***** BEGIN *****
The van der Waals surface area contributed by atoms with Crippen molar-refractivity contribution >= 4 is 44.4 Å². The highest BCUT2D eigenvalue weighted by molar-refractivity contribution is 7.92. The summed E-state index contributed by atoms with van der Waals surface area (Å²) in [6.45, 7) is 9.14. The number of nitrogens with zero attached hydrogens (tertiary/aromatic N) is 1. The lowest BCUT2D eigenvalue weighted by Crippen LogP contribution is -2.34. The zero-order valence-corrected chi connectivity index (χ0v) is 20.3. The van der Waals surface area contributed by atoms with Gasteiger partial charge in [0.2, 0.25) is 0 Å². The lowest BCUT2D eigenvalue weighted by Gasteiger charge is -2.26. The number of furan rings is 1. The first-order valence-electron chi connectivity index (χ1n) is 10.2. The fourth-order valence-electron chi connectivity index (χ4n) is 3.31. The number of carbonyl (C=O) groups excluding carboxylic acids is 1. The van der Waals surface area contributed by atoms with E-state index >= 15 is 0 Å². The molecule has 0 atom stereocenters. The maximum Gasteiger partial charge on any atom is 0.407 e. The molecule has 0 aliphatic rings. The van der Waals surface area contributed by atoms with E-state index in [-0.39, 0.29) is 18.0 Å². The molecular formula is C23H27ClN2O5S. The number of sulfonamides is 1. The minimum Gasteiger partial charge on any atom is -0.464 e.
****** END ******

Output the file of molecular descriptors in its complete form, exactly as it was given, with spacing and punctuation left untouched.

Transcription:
The van der Waals surface area contributed by atoms with Crippen molar-refractivity contribution >= 4 is 44.4 Å². The highest BCUT2D eigenvalue weighted by molar-refractivity contribution is 7.92. The summed E-state index contributed by atoms with van der Waals surface area (Å²) in [6.45, 7) is 9.14. The number of nitrogens with zero attached hydrogens (tertiary/aromatic N) is 1. The lowest BCUT2D eigenvalue weighted by Crippen LogP contribution is -2.34. The zero-order valence-corrected chi connectivity index (χ0v) is 20.3. The van der Waals surface area contributed by atoms with Gasteiger partial charge in [0.2, 0.25) is 0 Å². The lowest BCUT2D eigenvalue weighted by Gasteiger charge is -2.26. The number of furan rings is 1. The first-order valence-electron chi connectivity index (χ1n) is 10.2. The fourth-order valence-electron chi connectivity index (χ4n) is 3.31. The number of carbonyl (C=O) groups excluding carboxylic acids is 1. The van der Waals surface area contributed by atoms with E-state index >= 15 is 0 Å². The molecule has 0 atom stereocenters. The maximum Gasteiger partial charge on any atom is 0.407 e. The molecule has 0 aliphatic rings. The van der Waals surface area contributed by atoms with E-state index in [-0.39, 0.29) is 18.0 Å². The molecular formula is C23H27ClN2O5S. The number of sulfonamides is 1. The minimum Gasteiger partial charge on any atom is -0.464 e.